Capturing Capitol lessons in leadership

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Photo courtesy of Maryam Arab Metro State TRIO students and staff gather on the front steps of the Minnesota State Capitol on Wednesday, Oct. 17, 2018.


A large part of being a leader, in my opinion, is to be involved. That involvement can be with school, work, family or politics.

I am a peer mentor for TRIO, a program that guides students toward graduation. The participants are first-generation college students, come from low-income families or have disabilities.

Together we expressed our involvement—and leadership—as TRIO students by traveling to the Minnesota State Capitol for the TRIO Leadership Summit on Wednesday, Oct. 17.   

When we arrived at the Capitol, we began with a general tour of the building. But the tour wasn’t simply a guide showing us around. Our guide explained the deep history and meaning behind the paintings in the building.

One painting in the Governor’s reception room caught my eye. “The Battle of Nashville” (a mural-size painting by Howard Pyle depicting Minnesota’s Civil War regiments) captured soldiers so acutely you could see a soldier losing color in his face as he confronted death. The accuracy of the painting caught me off guard; it resembled a photograph.

We finished the tour by visiting the roof, where our guide told us that Minnesota has the biggest capitol dome of any state.

After the tour, we had the opportunity to hear from two guest speakers.

Sen. Scott Dibble, D-Minneapolis, talked with us about claiming our voices as U.S. citizens.

Some people dismiss the idea of voting because they think their voices won’t be heard. But Sen. Dibble argued otherwise. He used himself as an example to represent the power of voting. He started small by advocating for issues that concerned him. This led him to join organizations. He found his calling and then ran for office.

Of course, not everyone has to become a state senator like Scott Dibble to be involved. All you have to do is vote. Voting can give you a voice.  

Did you know that in the state of Minnesota, convicted felons can vote after they complete all parts of their sentence? Did you know that Minnesota is one of the few states that still uses paper ballots? Did you know that you can register to vote on Election Day?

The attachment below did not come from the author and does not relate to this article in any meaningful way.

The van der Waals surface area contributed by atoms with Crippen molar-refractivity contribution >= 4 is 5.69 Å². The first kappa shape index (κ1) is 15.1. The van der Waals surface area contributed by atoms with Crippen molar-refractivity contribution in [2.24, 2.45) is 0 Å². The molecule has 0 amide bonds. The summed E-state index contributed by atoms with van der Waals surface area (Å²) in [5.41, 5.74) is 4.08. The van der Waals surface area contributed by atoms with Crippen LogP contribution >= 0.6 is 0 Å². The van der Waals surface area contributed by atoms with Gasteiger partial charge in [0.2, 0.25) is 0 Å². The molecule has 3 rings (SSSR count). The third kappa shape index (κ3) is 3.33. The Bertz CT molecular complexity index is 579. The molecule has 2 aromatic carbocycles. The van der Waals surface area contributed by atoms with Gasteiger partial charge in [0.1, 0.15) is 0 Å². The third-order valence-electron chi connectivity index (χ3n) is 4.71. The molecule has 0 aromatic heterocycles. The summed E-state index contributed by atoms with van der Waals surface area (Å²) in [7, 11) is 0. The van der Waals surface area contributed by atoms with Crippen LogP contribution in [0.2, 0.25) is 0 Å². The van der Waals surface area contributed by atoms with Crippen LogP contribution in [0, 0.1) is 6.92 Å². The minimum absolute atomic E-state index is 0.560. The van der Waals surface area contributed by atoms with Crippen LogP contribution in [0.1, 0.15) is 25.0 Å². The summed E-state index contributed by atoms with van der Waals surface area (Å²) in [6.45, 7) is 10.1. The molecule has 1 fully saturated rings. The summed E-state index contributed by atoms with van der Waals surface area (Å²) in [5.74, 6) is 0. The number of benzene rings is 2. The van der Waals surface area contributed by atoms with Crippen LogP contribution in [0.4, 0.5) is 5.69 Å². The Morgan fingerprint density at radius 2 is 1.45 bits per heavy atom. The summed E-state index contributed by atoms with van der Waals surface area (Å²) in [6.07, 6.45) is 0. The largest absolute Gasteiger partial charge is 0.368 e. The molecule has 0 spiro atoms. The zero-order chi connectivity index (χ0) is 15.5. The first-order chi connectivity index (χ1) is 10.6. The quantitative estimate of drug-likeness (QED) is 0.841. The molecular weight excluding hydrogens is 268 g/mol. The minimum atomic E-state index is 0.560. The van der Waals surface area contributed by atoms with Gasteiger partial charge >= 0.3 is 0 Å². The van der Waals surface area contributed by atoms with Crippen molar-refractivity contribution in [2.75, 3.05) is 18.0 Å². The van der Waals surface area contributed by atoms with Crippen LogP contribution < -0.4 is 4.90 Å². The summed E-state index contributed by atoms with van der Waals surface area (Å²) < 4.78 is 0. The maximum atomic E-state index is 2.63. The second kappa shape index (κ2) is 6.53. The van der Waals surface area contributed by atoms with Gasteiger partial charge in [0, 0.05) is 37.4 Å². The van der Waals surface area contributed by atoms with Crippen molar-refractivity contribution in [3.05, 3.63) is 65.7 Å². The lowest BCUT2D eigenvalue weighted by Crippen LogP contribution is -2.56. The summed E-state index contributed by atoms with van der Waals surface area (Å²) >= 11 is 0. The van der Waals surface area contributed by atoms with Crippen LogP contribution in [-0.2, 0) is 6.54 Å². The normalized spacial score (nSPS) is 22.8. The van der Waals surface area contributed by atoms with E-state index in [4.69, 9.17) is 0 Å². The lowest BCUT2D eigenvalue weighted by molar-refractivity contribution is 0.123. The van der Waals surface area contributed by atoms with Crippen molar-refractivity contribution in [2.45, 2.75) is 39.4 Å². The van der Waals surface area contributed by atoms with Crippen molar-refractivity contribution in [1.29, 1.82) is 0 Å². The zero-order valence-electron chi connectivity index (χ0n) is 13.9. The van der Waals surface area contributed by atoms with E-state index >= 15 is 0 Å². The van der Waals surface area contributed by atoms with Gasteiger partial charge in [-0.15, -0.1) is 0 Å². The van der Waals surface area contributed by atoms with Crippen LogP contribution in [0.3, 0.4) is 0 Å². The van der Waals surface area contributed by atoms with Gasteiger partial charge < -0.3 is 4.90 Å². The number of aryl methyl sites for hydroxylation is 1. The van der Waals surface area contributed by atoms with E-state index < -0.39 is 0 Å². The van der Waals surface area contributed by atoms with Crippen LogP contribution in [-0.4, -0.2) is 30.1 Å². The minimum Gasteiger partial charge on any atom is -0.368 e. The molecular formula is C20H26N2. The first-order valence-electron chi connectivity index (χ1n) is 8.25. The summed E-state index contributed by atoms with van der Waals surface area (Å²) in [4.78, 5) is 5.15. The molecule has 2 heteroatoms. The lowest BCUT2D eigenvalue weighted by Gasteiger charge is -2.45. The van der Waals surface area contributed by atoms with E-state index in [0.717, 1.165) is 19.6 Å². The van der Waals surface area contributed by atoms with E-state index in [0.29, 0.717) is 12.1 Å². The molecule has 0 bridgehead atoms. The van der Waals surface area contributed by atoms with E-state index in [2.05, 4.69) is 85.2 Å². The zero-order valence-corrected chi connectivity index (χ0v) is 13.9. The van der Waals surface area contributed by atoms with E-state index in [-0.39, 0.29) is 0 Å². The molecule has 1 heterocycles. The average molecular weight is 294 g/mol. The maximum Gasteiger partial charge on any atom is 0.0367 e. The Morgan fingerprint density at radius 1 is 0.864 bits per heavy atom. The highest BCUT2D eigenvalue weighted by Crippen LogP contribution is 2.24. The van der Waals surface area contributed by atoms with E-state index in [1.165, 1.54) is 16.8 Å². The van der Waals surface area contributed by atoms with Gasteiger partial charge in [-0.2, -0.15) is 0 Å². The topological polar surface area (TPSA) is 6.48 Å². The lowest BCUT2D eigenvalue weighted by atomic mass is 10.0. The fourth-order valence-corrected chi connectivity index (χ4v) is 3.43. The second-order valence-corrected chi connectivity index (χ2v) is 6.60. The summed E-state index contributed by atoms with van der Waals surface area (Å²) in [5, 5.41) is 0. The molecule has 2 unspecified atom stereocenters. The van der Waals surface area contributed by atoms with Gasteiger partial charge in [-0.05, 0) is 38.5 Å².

Our second guest speaker, Deputy Secretary of State Jake Spano, explained the voting process to us.

Voting in Minnesota is fairly easy, he said. All you need is to be 18 years of age and clear of probation. Minnesota also offers early absentee voting.

I was surprised to discover that voting was this easy. I’d always been under the impression that voting was difficult.

Spano said our state uses paper ballots to allow for more accurate voting counts. In case there are accusations of vote rigging, the paper ballots are stored for 22 months, so if needed they can be recounted.

I came away feeling that in Minnesota, voting won’t be manipulated. Our votes will always matter. It makes me proud to live here.

We concluded the summit with a thought-provoking session with Miki Huntington, a faculty member at Minneapolis Community and Technical College and Metro State.

She asked us to think about a political subject that we were concerned about. She quickly identified a common worry of us all: education.

For TRIO students, obtaining a college education isn’t easy. There are many financial and physical barriers.

TRIO students picking education as a concern wasn’t a surprise to me. The surprise was when Huntington asked us: What would you do to improve education? And where would you get the budget for your project?

This is where everyone got stuck. We were focused on improving education but hadn’t stopped to think about how we would do it.

When I thought about higher education reform, I immediately thought about textbooks. Not everyone has the means or resources to obtain textbooks. So, I thought: Why not make them free?

However, when Huntington asked us the question about budgets, I was speechless. I had no idea how to fix the problem of expensive textbooks; I just wanted it fixed.

But the summit helped me to see that in order to truly use your voice, you have to be involved in both your issue and figuring out how to improve it.

“The biggest threat to our democracy is indifference. The biggest threat to our democracy is cynicism—a cynicism that’s led too many people to turn away from politics and stay home on Election Day,” said former President Barack Obama in a speech on Sept. 7, 2018.

President Obama—and the TRIO Leadership Summit—had a point. I will start using my voice by voting for the first time on Nov. 6.

Arab is a Metro State student and a TRIO peer mentor.